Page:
There are also small grants to encourage college and high school students to be trained to work at the polls, filling a critical shortage of election personnel and building a sense of participation among young people, who are perhaps the most cynical about the political system.

The bill does not go far enough to satisfy some civil rights groups and some advocates for the disabled. Hoyer and Ney acknowledge it is a compromise. But it can — and should — pass. If it does, it will help remove a blot on our democracy and show that even now, serious legislators can still work across party lines.

David Broder can be reached at The Washington Post Writers Group, 1150 15th St. NW, Washington, DC 20071-9200.

Talk to us

> Give us your news tips.

> Send us a letter to the editor.

> More Herald contact information.

More in Opinion

toon
Editorial cartoons for Sunday, Feb. 25

A sketchy look at the news of the day.… Continue reading

FILE - In this Aug. 21, 2015 file photo, a tanker airplane drops fire retardant on a wildfire burning near Twisp, Wash. Three firefighters were killed battling the blaze. The story was a top Washington state news item in 2015. Public Lands Commissioner Hilary Franz has proposed a plan to strengthen the ways that Washington can prevent and respond to wildfires. Franz released the 10-year plan last week as part of her $55 million budget request to the Legislature to improve the state's firefighting abilities (AP Photo/Ted S. Warren, File)
Editorial: Wildfire threat calls for restoring full funding

Lawmakers should restore funding for fighting wildfires and call on one furry firefighter in particular.

Comment: Charity scandal shows Providence ignoring its mission

Ordered to forgive $157 million it charged the poor, the hospital system needs better oversight of officials.

Flowers and a photo of Russian opposition leader Alexei Navalny are placed near the Russian consulate in Frankfurt, Germany, Saturday, Feb. 17, 2024. Navalny, who crusaded against official corruption and staged massive anti-Kremlin protests as President Vladimir Putin's fiercest foe, died Friday in the Arctic penal colony where he was serving a 19-year sentence, Russia's prison agency said. He was 47. (AP Photo/Michael Probst)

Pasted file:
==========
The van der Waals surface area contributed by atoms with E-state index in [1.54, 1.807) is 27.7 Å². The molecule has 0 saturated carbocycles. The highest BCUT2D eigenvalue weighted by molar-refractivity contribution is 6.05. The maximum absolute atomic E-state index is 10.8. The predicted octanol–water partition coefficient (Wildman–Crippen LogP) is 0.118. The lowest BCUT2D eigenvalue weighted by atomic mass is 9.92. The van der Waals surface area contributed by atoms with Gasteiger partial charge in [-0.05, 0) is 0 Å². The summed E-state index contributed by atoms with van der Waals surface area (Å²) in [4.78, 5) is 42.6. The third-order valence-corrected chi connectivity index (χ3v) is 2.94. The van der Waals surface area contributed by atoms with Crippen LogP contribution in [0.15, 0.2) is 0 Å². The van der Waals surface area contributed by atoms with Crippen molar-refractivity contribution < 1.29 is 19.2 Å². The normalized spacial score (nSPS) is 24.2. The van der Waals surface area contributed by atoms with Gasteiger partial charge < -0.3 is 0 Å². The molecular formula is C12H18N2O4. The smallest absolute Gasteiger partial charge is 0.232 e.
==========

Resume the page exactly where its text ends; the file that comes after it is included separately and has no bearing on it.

Comment: Navalny’s death only deepens resolve of Putin’s foes

Even in losing elections, Navalny and others have shown that opposition to Putin is effective.

Women’s health care supporters have chance to flip Congress seat

When Roe v. Wade was overturned it simply opened the floodgates to… Continue reading

Comment: Wildfire problem is matter of fuel load, not climate

By limiting the harvest of timber in the state we allowed the forests’ fuel load to grow; and then burn.

Comment: Street seating in Snohomish needs to get permit or go

With the pandemic emergency over, the city can’t allow street seating to remain unless permitted.

toon
Editorial cartoons for Friday, Feb. 23

A sketchy look at the news of the day.… Continue reading

Jaime Benedict, who works as a substitute teacher, waves to drivers on the corner of Mukilteo Speedway and Harbor Pointe Boulevard while holding a sign in support of the $240 million capital bond proposal for Mukilteo School District on Tuesday, Feb. 11, 2020 in Mukilteo, Wash. (Olivia Vanni / The Herald)
Editorial: Bar set unfairly high for passage of school bonds

Requiring 60 percent approval denies too many students the schools and facilities they deserve.

Comment: Presidential primary launches state’s election season

With ballots in the mail, here’s what to know and how to prepare for making your choice for U.S. president.

toon
Editorial cartoons for Saturday, Feb. 24

A sketchy look at the news of the day.… Continue reading

Forum: Keeping gazebo great idea, but who’s going to pay for it?

The Bayside Neighborhood has discussed this for three years, but the city doesn’t have the $300,000 to restore it.

Support local journalism

If you value local news, make a gift now to support the trusted journalism you get in The Daily Herald. Donations processed in this system are not tax deductible.